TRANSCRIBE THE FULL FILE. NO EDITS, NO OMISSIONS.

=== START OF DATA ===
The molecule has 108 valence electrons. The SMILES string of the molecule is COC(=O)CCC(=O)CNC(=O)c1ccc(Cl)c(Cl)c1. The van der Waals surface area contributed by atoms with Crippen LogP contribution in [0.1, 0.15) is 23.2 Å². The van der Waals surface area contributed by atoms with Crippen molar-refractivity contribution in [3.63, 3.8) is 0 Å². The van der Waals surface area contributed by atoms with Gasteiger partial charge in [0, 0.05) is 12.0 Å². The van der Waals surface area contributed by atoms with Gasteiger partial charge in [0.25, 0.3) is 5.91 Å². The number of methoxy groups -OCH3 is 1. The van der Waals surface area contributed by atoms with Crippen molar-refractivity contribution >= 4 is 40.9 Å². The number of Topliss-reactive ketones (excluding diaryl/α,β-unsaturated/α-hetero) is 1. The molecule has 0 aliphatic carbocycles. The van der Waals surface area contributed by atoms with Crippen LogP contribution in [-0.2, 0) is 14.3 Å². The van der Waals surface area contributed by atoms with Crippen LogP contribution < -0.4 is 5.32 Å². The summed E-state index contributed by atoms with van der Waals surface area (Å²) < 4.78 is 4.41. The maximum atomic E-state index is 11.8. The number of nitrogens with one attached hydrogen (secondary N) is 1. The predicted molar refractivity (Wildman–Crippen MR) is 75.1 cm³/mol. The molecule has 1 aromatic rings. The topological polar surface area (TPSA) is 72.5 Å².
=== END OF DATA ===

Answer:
The molecule has 108 valence electrons. The SMILES string of the molecule is COC(=O)CCC(=O)CNC(=O)c1ccc(Cl)c(Cl)c1. The van der Waals surface area contributed by atoms with Crippen LogP contribution in [0.1, 0.15) is 23.2 Å². The van der Waals surface area contributed by atoms with Crippen molar-refractivity contribution in [3.63, 3.8) is 0 Å². The van der Waals surface area contributed by atoms with Gasteiger partial charge in [0, 0.05) is 12.0 Å². The van der Waals surface area contributed by atoms with Gasteiger partial charge in [0.25, 0.3) is 5.91 Å². The number of methoxy groups -OCH3 is 1. The van der Waals surface area contributed by atoms with Crippen molar-refractivity contribution >= 4 is 40.9 Å². The number of Topliss-reactive ketones (excluding diaryl/α,β-unsaturated/α-hetero) is 1. The molecule has 0 aliphatic carbocycles. The van der Waals surface area contributed by atoms with Crippen LogP contribution in [-0.2, 0) is 14.3 Å². The van der Waals surface area contributed by atoms with Crippen LogP contribution < -0.4 is 5.32 Å². The summed E-state index contributed by atoms with van der Waals surface area (Å²) < 4.78 is 4.41. The maximum atomic E-state index is 11.8. The number of nitrogens with one attached hydrogen (secondary N) is 1. The predicted molar refractivity (Wildman–Crippen MR) is 75.1 cm³/mol. The molecule has 1 aromatic rings. The topological polar surface area (TPSA) is 72.5 Å².